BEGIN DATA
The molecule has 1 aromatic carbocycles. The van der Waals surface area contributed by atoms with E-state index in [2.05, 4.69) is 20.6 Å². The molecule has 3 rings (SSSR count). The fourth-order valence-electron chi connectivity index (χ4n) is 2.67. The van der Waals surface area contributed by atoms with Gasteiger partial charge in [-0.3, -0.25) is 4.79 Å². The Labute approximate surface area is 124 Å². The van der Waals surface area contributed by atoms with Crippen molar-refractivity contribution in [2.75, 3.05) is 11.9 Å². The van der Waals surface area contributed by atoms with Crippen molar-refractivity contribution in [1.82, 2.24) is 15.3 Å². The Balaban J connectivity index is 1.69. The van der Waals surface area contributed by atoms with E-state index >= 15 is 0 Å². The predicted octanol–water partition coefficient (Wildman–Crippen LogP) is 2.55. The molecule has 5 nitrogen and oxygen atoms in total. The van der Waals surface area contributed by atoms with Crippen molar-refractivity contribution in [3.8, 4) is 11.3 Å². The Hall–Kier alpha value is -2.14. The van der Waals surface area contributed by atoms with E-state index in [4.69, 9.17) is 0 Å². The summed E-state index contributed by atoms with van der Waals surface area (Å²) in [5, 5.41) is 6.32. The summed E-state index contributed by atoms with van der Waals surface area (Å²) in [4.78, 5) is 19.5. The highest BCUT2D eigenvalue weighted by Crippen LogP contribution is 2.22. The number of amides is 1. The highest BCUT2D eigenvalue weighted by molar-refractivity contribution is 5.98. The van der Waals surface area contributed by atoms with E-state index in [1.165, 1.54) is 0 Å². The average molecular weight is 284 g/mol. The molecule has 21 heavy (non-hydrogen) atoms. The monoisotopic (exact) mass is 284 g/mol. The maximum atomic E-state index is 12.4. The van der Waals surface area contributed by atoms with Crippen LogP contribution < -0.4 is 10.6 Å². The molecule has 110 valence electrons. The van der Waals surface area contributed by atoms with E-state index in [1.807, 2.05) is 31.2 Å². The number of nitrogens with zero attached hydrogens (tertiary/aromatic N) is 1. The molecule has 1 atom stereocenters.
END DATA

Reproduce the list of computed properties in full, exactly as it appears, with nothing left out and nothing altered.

The molecule has 1 aromatic carbocycles. The van der Waals surface area contributed by atoms with E-state index in [2.05, 4.69) is 20.6 Å². The molecule has 3 rings (SSSR count). The fourth-order valence-electron chi connectivity index (χ4n) is 2.67. The van der Waals surface area contributed by atoms with Gasteiger partial charge in [-0.3, -0.25) is 4.79 Å². The Labute approximate surface area is 124 Å². The van der Waals surface area contributed by atoms with Crippen molar-refractivity contribution in [2.75, 3.05) is 11.9 Å². The van der Waals surface area contributed by atoms with Crippen molar-refractivity contribution in [1.82, 2.24) is 15.3 Å². The Balaban J connectivity index is 1.69. The van der Waals surface area contributed by atoms with E-state index >= 15 is 0 Å². The predicted octanol–water partition coefficient (Wildman–Crippen LogP) is 2.55. The molecule has 5 nitrogen and oxygen atoms in total. The van der Waals surface area contributed by atoms with Crippen molar-refractivity contribution in [3.8, 4) is 11.3 Å². The Hall–Kier alpha value is -2.14. The van der Waals surface area contributed by atoms with E-state index in [4.69, 9.17) is 0 Å². The summed E-state index contributed by atoms with van der Waals surface area (Å²) in [5, 5.41) is 6.32. The summed E-state index contributed by atoms with van der Waals surface area (Å²) in [4.78, 5) is 19.5. The highest BCUT2D eigenvalue weighted by Crippen LogP contribution is 2.22. The number of amides is 1. The highest BCUT2D eigenvalue weighted by molar-refractivity contribution is 5.98. The van der Waals surface area contributed by atoms with E-state index in [1.165, 1.54) is 0 Å². The average molecular weight is 284 g/mol. The molecule has 21 heavy (non-hydrogen) atoms. The monoisotopic (exact) mass is 284 g/mol. The maximum atomic E-state index is 12.4. The van der Waals surface area contributed by atoms with Crippen LogP contribution < -0.4 is 10.6 Å². The molecule has 110 valence electrons. The van der Waals surface area contributed by atoms with E-state index in [1.807, 2.05) is 31.2 Å². The number of nitrogens with zero attached hydrogens (tertiary/aromatic N) is 1. The molecule has 1 atom stereocenters.